information here! We resume walking, and my head strains in every direction to read the posters and marquees. Please be in English. Please be in

English. Please be in English.

“I thought you knew. I would have said something.” He final y looks apologetic. “It’s considered pretty high art here. There are loads of first-run theaters, but even more—what do you cal them?—revival houses. They play the classics and run programs devoted to different directors or genres or obscure

Brazilian actresses or whatever.”

Breathe, Anna, breathe. “And are they in English?”

“At least a third of them, I suppose.”

A third of them! Of a few hundred—maybe even thousand!—theaters.

“Some American films are dubbed into French, but mainly those are the ones for children. The rest are left in English and given French subtitles. Here,

hold on.” St. Clair plucks a magazine cal ed Pariscope from the racks of a newsstand and pays a cheerful man with a hooked nose. He thrusts the

magazine at me. “It comes out every Wednesday. ‘VO’ means version originale. ‘VF’ means version française, which means they’re dubbed. So stick to VO. The listings are also online,” he adds.

I tear through the magazine, and my eyes glaze over. I’ve never seen so many movie listings in my life.

“Christ, if I’d known that’s all it took to make you happy, I wouldn’t have bothered with the rest of this.”

“I love Paris,” I say.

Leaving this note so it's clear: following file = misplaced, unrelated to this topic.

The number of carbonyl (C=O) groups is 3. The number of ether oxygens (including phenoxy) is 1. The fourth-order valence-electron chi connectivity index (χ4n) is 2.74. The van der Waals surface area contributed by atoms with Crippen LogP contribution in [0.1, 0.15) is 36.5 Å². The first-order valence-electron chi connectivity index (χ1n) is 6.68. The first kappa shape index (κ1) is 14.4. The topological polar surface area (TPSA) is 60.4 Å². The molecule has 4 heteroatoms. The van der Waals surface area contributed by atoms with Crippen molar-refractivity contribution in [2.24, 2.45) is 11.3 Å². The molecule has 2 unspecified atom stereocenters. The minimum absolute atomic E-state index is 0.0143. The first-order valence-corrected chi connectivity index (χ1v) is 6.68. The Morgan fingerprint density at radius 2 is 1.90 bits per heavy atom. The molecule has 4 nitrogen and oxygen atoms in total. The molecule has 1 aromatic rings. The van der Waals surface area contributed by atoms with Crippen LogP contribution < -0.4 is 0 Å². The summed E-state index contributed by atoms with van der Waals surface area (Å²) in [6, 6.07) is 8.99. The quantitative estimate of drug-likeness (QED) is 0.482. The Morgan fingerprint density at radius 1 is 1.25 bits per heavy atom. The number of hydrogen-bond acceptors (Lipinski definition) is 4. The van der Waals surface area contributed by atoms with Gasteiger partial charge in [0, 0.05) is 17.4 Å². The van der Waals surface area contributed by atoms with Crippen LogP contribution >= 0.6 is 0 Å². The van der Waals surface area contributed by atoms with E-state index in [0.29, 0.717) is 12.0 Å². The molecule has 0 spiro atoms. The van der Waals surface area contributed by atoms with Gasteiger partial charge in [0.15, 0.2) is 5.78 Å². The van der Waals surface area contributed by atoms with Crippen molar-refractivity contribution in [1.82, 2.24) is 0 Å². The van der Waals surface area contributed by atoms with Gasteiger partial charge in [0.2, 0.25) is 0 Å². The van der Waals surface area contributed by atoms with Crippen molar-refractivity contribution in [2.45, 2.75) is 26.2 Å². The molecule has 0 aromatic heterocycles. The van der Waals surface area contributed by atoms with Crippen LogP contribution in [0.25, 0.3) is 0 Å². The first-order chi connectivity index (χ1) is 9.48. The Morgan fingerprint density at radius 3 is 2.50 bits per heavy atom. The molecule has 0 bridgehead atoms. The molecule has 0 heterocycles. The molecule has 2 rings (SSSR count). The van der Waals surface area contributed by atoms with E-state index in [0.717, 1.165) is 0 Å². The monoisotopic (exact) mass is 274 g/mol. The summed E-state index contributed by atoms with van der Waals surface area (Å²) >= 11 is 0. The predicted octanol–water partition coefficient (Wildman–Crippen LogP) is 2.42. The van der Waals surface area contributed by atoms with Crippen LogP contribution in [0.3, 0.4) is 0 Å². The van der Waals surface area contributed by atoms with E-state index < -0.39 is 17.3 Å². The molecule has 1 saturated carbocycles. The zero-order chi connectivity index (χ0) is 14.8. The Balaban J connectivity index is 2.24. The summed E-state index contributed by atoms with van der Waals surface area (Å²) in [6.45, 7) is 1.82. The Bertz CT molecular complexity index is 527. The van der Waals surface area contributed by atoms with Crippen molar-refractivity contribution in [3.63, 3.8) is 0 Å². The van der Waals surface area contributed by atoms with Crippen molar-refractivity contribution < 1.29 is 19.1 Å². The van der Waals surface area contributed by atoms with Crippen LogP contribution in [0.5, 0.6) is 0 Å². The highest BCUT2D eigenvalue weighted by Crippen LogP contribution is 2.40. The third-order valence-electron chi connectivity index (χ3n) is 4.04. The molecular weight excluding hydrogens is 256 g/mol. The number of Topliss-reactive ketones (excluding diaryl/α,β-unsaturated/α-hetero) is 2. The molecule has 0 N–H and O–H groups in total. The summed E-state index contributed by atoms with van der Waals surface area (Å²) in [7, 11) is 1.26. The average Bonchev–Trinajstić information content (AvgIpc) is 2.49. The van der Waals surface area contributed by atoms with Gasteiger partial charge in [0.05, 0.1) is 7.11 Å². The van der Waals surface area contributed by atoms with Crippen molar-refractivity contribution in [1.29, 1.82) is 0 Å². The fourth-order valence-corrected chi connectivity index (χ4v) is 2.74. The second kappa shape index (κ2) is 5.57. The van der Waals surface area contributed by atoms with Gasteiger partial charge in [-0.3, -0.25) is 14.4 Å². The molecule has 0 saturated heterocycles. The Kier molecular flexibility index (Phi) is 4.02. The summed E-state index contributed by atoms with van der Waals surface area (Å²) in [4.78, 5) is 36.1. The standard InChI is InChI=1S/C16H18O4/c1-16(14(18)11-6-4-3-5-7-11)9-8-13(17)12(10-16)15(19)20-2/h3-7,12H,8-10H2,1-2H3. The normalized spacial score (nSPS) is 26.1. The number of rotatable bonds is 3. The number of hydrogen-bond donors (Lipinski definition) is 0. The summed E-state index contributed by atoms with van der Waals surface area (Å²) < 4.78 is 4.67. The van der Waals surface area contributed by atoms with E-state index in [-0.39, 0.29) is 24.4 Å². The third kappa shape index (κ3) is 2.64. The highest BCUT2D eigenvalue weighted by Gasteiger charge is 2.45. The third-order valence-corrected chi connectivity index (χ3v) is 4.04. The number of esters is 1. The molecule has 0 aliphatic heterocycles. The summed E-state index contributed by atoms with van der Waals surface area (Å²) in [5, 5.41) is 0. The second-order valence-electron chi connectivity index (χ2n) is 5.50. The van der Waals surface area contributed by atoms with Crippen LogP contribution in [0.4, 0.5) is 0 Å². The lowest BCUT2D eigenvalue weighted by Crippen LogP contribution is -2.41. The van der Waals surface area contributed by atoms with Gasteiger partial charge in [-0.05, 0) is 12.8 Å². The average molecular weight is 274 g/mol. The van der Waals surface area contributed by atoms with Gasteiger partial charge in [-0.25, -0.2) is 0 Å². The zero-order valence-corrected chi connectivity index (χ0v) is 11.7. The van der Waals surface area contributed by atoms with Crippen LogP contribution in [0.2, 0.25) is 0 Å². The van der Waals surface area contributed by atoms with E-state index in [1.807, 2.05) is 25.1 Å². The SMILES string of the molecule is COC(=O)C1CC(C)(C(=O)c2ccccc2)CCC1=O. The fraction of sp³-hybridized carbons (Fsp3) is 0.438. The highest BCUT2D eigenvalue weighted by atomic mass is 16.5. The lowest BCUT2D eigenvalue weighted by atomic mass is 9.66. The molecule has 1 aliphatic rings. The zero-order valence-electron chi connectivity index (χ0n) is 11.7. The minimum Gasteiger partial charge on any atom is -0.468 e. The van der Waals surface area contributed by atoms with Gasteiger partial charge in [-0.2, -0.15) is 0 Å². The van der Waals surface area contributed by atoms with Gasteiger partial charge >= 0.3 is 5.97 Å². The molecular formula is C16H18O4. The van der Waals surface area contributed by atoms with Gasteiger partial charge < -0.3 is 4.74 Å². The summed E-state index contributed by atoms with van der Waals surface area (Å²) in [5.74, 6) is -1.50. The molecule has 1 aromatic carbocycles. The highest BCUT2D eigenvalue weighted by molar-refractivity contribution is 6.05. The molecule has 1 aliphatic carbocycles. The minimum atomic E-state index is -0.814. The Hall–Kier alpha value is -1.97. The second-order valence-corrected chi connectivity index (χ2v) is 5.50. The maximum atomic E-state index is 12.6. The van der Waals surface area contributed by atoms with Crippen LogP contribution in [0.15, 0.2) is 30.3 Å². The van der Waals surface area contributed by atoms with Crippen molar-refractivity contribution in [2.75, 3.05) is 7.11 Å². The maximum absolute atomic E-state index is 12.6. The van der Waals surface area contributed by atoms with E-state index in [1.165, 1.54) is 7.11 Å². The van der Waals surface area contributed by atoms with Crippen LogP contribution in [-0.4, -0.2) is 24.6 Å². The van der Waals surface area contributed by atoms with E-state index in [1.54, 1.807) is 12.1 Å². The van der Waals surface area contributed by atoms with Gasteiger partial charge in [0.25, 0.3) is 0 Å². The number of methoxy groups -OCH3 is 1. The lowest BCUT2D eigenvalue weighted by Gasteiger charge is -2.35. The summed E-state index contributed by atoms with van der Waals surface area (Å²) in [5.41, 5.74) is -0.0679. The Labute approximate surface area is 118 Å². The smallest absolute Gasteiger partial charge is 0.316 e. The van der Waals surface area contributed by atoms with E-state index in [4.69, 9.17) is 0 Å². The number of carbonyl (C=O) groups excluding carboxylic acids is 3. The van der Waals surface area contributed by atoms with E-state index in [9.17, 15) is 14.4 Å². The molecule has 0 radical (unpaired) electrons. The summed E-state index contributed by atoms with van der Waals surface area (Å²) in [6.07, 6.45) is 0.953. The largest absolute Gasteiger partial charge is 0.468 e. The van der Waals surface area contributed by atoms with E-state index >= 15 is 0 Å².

“And I’m sure it loves you back.”

He’s stil talking, but I’m not listening. There’s a Buster Keaton marathon this week. And another for teen slasher flicks. And a whole program devoted to 1970s car chases.

“What?” I realize he’s waiting for an answer to a question I didn’t hear. When he doesn’t reply, I glance up from the listings. His gaze is frozen on a figure that has just stepped out of our dorm.

The girl is about my height. Her long hair is barely styled, but in a fashionable, Parisian sort of way. She’s wearing a short silver dress that sparkles in the lamplight, and a red coat. Her leather boots snap and click against the sidewalk. She’s looking back over her shoulder toward Résidence Lambert

with a slight frown, but then she turns and notices St. Clair. Her entire being lights up.

The magazine slackens in my hands. She can only be one person.

The girl breaks into a run and launches herself into his arms. They kiss, and she laces her fingers through his hair. His beautiful, perfect hair. My

stomach drops, and I turn from the spectacle.

They break apart, and she starts talking. Her voice is surprisingly low— sultry—but she speaks rapidly. “I know we weren’t gonna see each other

tonight, but I was in the neighborhood and thought you might want to go to that club I was tell ing you about. You know, the one Matthieu recommended?

But you weren’t there, so I found Mer and I’ve been talking to her for the last hour, and where were you? I cal ed your cel three times but it went straight to voice mail.”